OK, I lied. Speak with francophones! There can be no better listening practice than speaking with francophones. Start with just one francophone. One-on-one conversations will reform your French in ways that you can’t even imagine if you’re not doing this yet. In one-on-one conversations, you have to listen to what your friend is saying for the conversation to continue.

Please don’t be one of those people who thinks that they need to improve their French just a little more before speaking. That’s missing the whole point of learning French. Nobody cares about your perfect or imperfect French, people care about you.

The francophone you find doesn’t even need to be québécois. Just find a francophone and start building a relationship.

If you are in fact already speaking with francophones very regularly but still feel like you’re struggling to understand spoken French — relax. You’re doing everything right. Your listening skills are improving, even if you don’t see it right now. Keep doing what you’re doing.

2. Familiarise yourself with more vocabulary

Yes, become familiar with the vocabulary specific to Quebec French, but please don’t neglect French vocabulary in general. Sometimes I see certain learners get so hung up with wanting to learn all the typical québécois words (nothing wrong with that) that they forget to learn even the most basic and important vocabulary common to all francophones (that’s a problem).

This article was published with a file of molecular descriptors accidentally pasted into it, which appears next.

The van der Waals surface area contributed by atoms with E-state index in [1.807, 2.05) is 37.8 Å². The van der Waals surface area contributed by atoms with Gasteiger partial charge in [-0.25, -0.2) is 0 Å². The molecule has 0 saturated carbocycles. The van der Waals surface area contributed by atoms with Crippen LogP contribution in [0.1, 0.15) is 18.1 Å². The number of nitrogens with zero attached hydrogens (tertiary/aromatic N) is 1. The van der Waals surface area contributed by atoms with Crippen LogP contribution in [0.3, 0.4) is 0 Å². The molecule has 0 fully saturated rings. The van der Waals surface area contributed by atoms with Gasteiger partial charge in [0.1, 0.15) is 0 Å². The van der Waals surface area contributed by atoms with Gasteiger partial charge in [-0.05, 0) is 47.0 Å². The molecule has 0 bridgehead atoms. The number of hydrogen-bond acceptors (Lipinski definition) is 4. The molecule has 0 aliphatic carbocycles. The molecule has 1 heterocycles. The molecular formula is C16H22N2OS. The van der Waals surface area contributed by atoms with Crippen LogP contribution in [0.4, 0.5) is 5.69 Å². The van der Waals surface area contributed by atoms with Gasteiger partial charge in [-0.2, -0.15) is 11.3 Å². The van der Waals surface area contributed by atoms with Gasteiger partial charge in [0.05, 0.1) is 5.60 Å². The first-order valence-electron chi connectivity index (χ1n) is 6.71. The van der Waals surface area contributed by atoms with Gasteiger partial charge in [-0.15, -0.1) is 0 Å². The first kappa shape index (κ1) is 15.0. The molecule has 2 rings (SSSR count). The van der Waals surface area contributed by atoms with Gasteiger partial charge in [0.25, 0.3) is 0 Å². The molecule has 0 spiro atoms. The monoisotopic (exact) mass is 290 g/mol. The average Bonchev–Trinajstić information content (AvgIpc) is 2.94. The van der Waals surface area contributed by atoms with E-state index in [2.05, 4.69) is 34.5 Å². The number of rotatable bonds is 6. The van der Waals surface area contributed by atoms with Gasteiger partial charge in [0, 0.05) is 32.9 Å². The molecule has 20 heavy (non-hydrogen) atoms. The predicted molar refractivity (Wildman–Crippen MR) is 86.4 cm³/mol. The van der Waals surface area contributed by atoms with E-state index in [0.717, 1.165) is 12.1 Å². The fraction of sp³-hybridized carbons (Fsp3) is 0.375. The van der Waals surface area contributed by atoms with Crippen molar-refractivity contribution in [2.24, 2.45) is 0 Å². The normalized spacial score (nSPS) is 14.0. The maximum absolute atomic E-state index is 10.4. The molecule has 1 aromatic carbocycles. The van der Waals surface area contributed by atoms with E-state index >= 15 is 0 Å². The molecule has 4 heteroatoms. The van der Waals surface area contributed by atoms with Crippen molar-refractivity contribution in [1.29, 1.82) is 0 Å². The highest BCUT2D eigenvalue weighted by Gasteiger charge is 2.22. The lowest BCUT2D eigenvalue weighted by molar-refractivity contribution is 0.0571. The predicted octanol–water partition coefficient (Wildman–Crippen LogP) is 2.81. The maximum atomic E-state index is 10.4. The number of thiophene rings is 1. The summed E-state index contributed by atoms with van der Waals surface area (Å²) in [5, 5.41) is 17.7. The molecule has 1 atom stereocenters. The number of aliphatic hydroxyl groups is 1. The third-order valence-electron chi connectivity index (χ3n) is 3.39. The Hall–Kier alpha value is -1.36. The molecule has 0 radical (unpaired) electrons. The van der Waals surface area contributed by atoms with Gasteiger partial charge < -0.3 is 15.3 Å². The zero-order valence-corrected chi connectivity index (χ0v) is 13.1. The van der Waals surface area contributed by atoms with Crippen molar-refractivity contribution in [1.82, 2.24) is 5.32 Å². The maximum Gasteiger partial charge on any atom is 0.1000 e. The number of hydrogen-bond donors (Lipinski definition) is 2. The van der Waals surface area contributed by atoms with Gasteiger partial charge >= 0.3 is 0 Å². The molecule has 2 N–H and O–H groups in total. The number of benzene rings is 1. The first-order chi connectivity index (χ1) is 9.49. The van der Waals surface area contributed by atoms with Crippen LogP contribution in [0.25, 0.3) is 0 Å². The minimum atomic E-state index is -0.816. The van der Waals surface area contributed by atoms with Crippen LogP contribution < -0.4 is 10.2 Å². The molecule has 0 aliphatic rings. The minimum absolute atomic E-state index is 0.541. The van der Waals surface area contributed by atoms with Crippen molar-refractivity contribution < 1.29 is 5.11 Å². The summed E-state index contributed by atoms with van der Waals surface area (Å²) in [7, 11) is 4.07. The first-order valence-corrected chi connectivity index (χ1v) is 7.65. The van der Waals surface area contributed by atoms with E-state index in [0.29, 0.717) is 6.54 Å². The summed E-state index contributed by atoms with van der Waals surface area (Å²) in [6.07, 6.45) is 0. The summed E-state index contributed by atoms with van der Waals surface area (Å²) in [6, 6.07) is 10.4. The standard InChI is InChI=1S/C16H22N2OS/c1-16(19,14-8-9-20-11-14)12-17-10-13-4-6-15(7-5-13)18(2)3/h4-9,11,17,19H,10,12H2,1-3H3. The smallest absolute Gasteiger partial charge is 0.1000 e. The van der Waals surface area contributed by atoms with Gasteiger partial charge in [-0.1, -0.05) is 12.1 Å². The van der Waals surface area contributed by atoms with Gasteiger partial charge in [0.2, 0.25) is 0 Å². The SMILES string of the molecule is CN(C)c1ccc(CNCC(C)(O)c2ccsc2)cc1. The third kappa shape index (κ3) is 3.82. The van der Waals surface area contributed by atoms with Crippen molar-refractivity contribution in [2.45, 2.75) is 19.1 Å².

Become familiar with vocab however it is that you like to do it. You like word lists? Go nuts. Flash cards? Flash away. Read the newspaper? Browse the dictionary? Do it. Just do something that you enjoy and that you’ll be inclined to do often enough.

The point of this isn’t to study vocabulary. Really, I don’t think that you’ll learn vocabulary by studying it. The point of this is to make an initial contact with lots of vocabulary on your own so that when you’re doing the more important work of speaking with francophones or listening to French, you’ll hear that vocab again and have a better chance of understanding what you hear. And that’s when you’ll learn the vocab for real.

3. Listen to the radio

I know of learners who have made incredible progress in French after listening to the radio. I’ve recommended it numerous times on OffQc: 98,5 fm. It’s all-talk radio on weekdays, which means that it’s very dense with spoken French. You can listen to it live on the radio in Montréal, or listen online from anywhere.

Again, if I’ve insisted so much on 98,5 fm, it’s because I’ve seen the success that other learners have had with it with my own eyes (or ears). If this station isn’t for you, no problem, there are others to choose from. Pick something you like and listen to it. But really listen to it. Don’t just keep noise on in the background for the sake of it — pay attention to what you’re hearing.